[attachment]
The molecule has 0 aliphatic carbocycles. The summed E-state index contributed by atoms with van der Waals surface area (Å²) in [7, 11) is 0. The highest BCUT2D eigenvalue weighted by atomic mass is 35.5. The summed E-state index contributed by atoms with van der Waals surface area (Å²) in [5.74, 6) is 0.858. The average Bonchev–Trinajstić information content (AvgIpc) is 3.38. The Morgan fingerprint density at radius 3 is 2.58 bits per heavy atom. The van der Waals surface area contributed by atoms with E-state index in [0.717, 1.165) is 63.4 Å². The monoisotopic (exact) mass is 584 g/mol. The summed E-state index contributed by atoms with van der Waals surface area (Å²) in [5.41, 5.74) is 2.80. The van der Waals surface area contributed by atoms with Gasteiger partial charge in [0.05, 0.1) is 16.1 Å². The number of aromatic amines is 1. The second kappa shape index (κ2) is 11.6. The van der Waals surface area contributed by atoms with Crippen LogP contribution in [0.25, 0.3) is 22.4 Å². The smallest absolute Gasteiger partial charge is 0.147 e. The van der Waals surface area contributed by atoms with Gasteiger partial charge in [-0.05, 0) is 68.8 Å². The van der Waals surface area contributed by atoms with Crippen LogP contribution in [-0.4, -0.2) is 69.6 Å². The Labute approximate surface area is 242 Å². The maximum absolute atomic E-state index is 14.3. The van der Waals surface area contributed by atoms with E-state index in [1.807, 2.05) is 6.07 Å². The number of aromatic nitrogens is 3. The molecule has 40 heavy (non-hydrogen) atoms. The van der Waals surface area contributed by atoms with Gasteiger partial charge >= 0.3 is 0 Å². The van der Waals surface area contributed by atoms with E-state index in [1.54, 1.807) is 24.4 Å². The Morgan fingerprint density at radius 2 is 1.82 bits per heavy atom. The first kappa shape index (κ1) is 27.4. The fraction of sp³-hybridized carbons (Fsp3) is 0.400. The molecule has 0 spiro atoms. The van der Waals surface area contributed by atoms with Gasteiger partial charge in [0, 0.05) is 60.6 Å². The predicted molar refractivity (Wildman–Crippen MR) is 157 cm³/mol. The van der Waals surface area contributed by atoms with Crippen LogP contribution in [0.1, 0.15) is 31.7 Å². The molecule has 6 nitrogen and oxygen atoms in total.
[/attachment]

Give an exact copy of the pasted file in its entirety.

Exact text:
The molecule has 0 aliphatic carbocycles. The summed E-state index contributed by atoms with van der Waals surface area (Å²) in [7, 11) is 0. The highest BCUT2D eigenvalue weighted by atomic mass is 35.5. The summed E-state index contributed by atoms with van der Waals surface area (Å²) in [5.74, 6) is 0.858. The average Bonchev–Trinajstić information content (AvgIpc) is 3.38. The Morgan fingerprint density at radius 3 is 2.58 bits per heavy atom. The van der Waals surface area contributed by atoms with E-state index in [0.717, 1.165) is 63.4 Å². The monoisotopic (exact) mass is 584 g/mol. The summed E-state index contributed by atoms with van der Waals surface area (Å²) in [5.41, 5.74) is 2.80. The van der Waals surface area contributed by atoms with Gasteiger partial charge in [0.05, 0.1) is 16.1 Å². The number of aromatic amines is 1. The second kappa shape index (κ2) is 11.6. The van der Waals surface area contributed by atoms with Crippen LogP contribution in [0.25, 0.3) is 22.4 Å². The smallest absolute Gasteiger partial charge is 0.147 e. The van der Waals surface area contributed by atoms with Gasteiger partial charge in [-0.05, 0) is 68.8 Å². The van der Waals surface area contributed by atoms with Crippen LogP contribution in [-0.4, -0.2) is 69.6 Å². The Labute approximate surface area is 242 Å². The maximum absolute atomic E-state index is 14.3. The van der Waals surface area contributed by atoms with E-state index in [1.807, 2.05) is 6.07 Å². The number of aromatic nitrogens is 3. The molecule has 40 heavy (non-hydrogen) atoms. The van der Waals surface area contributed by atoms with Gasteiger partial charge >= 0.3 is 0 Å². The van der Waals surface area contributed by atoms with E-state index in [1.54, 1.807) is 24.4 Å². The Morgan fingerprint density at radius 2 is 1.82 bits per heavy atom. The first kappa shape index (κ1) is 27.4. The fraction of sp³-hybridized carbons (Fsp3) is 0.400. The molecule has 0 spiro atoms. The van der Waals surface area contributed by atoms with Gasteiger partial charge in [0, 0.05) is 60.6 Å². The predicted molar refractivity (Wildman–Crippen MR) is 157 cm³/mol. The van der Waals surface area contributed by atoms with Crippen LogP contribution in [0.1, 0.15) is 31.7 Å². The molecule has 6 nitrogen and oxygen atoms in total.